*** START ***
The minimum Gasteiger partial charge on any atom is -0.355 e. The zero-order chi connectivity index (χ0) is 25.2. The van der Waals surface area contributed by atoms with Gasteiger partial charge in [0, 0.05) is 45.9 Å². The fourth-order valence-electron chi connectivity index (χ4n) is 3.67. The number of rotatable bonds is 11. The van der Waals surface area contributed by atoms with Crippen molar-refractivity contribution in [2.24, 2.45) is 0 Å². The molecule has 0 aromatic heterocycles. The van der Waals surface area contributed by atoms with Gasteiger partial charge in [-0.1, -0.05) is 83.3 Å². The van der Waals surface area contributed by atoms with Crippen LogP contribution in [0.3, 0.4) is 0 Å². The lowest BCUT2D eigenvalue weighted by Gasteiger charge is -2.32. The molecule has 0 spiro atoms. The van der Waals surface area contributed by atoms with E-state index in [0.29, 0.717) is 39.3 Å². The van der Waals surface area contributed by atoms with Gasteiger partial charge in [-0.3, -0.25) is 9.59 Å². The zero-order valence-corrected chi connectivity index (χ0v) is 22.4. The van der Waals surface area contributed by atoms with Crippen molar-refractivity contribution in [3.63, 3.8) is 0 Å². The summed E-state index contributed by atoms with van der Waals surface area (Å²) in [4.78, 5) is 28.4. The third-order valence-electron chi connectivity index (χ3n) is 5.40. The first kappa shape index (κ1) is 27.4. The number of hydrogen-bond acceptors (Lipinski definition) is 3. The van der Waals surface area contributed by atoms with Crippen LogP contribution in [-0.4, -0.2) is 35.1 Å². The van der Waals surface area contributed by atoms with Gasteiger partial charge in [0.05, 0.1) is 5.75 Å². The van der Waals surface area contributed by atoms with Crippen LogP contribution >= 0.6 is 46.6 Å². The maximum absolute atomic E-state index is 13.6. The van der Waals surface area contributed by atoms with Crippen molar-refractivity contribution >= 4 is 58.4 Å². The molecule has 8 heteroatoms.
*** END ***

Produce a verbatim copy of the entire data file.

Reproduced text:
The minimum Gasteiger partial charge on any atom is -0.355 e. The zero-order chi connectivity index (χ0) is 25.2. The van der Waals surface area contributed by atoms with Gasteiger partial charge in [0, 0.05) is 45.9 Å². The fourth-order valence-electron chi connectivity index (χ4n) is 3.67. The number of rotatable bonds is 11. The van der Waals surface area contributed by atoms with Crippen molar-refractivity contribution in [2.24, 2.45) is 0 Å². The molecule has 0 aromatic heterocycles. The van der Waals surface area contributed by atoms with Gasteiger partial charge in [-0.1, -0.05) is 83.3 Å². The van der Waals surface area contributed by atoms with Crippen LogP contribution in [0.3, 0.4) is 0 Å². The lowest BCUT2D eigenvalue weighted by Gasteiger charge is -2.32. The molecule has 0 spiro atoms. The van der Waals surface area contributed by atoms with E-state index in [0.29, 0.717) is 39.3 Å². The van der Waals surface area contributed by atoms with Gasteiger partial charge in [-0.3, -0.25) is 9.59 Å². The zero-order valence-corrected chi connectivity index (χ0v) is 22.4. The van der Waals surface area contributed by atoms with Crippen molar-refractivity contribution in [3.63, 3.8) is 0 Å². The summed E-state index contributed by atoms with van der Waals surface area (Å²) in [4.78, 5) is 28.4. The third-order valence-electron chi connectivity index (χ3n) is 5.40. The first kappa shape index (κ1) is 27.4. The number of hydrogen-bond acceptors (Lipinski definition) is 3. The van der Waals surface area contributed by atoms with Crippen LogP contribution in [-0.4, -0.2) is 35.1 Å². The van der Waals surface area contributed by atoms with Gasteiger partial charge in [0.05, 0.1) is 5.75 Å². The van der Waals surface area contributed by atoms with Crippen LogP contribution >= 0.6 is 46.6 Å². The maximum absolute atomic E-state index is 13.6. The van der Waals surface area contributed by atoms with Crippen molar-refractivity contribution >= 4 is 58.4 Å². The molecule has 8 heteroatoms.